What Did This Have to Do With Activists?

Carl’s squabble with “activist” stockholders has been public. Back in late 2015, he blasted one investor for seeking short-term gains that would compromise Autodesk's long-term future.

“A year ago, they didn’t like the stock price. There was a lot of uncertainty. Now, they love the stock price,” he added.

It was Feb.9, 2016, when Autodesk shares hit a relative low of $41.60. They are currently at their highest ever at over $84.

“These activists take on everything from oil to retail to engineering software. They don't know much about this business. They looked at the change in the business model transition and said profitability should be higher. But over the course of the year, they basically didn't say anything.”

Coming to Terms

Carl leaves Autodesk after presiding over the biggest change ever made in the company's business model, rendering the buy-once/own-forever model familiar to millions of customers to a thing of the past. The switch to term licensing was a decision that led Autodesk down what its own people would refer to as a “bumpy road.”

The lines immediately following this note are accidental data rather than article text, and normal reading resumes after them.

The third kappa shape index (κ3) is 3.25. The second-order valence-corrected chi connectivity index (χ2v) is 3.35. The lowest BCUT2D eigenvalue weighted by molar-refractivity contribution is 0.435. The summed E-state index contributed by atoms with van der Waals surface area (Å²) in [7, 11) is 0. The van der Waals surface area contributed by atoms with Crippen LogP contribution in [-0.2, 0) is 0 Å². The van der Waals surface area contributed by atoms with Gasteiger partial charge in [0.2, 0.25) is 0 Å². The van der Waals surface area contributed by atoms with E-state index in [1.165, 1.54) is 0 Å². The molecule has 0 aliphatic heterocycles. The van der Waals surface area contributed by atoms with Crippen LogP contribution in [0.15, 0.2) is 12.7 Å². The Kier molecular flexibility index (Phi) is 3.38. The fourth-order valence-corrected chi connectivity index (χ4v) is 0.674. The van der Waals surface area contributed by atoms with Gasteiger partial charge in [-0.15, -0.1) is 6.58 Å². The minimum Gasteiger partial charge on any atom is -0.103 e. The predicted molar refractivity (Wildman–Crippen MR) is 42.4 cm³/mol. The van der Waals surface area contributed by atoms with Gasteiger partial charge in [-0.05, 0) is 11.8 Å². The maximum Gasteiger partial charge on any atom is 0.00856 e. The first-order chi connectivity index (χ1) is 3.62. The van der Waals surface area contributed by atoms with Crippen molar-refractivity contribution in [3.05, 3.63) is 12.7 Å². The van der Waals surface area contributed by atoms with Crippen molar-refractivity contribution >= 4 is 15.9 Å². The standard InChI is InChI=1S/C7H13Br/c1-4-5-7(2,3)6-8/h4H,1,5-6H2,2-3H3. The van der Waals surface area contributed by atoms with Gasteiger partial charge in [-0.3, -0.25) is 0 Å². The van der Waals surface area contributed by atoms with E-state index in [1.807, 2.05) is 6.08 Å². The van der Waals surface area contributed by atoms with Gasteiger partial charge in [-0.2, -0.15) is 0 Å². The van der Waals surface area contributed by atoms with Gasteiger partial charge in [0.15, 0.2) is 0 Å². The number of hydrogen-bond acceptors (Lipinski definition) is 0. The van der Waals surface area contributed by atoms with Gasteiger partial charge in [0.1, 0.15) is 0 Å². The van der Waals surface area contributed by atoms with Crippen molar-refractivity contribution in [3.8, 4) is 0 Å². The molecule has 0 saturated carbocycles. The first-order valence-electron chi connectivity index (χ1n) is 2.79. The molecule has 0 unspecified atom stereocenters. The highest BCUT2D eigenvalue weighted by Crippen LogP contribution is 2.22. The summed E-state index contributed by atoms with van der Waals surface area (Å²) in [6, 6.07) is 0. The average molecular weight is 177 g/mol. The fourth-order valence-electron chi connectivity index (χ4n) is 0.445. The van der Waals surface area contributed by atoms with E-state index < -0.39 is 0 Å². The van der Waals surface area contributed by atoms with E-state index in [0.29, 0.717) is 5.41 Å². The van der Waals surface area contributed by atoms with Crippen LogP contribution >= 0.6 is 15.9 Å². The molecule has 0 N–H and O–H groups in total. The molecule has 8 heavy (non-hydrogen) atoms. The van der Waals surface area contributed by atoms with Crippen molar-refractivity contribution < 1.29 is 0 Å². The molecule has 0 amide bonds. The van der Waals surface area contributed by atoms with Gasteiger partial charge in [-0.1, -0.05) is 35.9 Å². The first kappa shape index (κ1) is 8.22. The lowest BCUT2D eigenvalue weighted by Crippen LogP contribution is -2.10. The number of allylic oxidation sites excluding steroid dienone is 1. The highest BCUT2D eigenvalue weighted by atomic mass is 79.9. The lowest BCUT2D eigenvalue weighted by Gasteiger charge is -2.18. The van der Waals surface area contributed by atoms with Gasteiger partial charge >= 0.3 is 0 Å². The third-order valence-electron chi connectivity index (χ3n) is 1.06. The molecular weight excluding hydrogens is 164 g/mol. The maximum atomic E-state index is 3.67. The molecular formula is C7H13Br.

“Autodesk was the first in the CAD industry to do that, right? You don't think that was a risk?” We have to know.

“Yes, but guess what? The CAD industry is a little bit behind the rest of the world,” said Carl. “I think you’ve already seen that PTC is starting to follow. They're all putting their toes in the water. Five years from now, I will be shocked if there's anybody who still sells perpetual software. It’s just a question of timing. The world is not going back. Autodesk is not going back.”

With all the software now on term licensing, a decline in revenue upfront should be made up by the same revenue—if not more—over the long term, explained Clay Helm, an Autodesk company spokesperson.

The Adobe Lesson